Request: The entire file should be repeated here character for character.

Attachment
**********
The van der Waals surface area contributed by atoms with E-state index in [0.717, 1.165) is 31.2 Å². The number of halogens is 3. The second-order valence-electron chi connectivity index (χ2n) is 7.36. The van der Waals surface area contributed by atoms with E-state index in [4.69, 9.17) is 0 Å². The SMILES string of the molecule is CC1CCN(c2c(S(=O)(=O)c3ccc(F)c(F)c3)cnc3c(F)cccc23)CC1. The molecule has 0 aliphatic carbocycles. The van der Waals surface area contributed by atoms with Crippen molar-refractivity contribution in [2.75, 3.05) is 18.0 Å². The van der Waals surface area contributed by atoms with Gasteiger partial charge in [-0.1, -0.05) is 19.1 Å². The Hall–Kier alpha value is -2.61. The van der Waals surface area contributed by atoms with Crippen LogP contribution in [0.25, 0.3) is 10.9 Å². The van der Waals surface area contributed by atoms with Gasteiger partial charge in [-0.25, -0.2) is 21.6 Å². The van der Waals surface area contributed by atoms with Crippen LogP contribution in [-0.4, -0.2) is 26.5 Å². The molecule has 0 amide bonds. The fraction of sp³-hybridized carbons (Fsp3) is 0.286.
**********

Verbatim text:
The van der Waals surface area contributed by atoms with E-state index in [0.717, 1.165) is 31.2 Å². The number of halogens is 3. The second-order valence-electron chi connectivity index (χ2n) is 7.36. The van der Waals surface area contributed by atoms with E-state index in [4.69, 9.17) is 0 Å². The SMILES string of the molecule is CC1CCN(c2c(S(=O)(=O)c3ccc(F)c(F)c3)cnc3c(F)cccc23)CC1. The molecule has 0 aliphatic carbocycles. The van der Waals surface area contributed by atoms with Crippen molar-refractivity contribution in [2.75, 3.05) is 18.0 Å². The van der Waals surface area contributed by atoms with Gasteiger partial charge in [-0.1, -0.05) is 19.1 Å². The Hall–Kier alpha value is -2.61. The van der Waals surface area contributed by atoms with Crippen LogP contribution in [0.25, 0.3) is 10.9 Å². The van der Waals surface area contributed by atoms with Gasteiger partial charge in [-0.25, -0.2) is 21.6 Å². The van der Waals surface area contributed by atoms with Crippen LogP contribution in [-0.4, -0.2) is 26.5 Å². The molecule has 0 amide bonds. The fraction of sp³-hybridized carbons (Fsp3) is 0.286.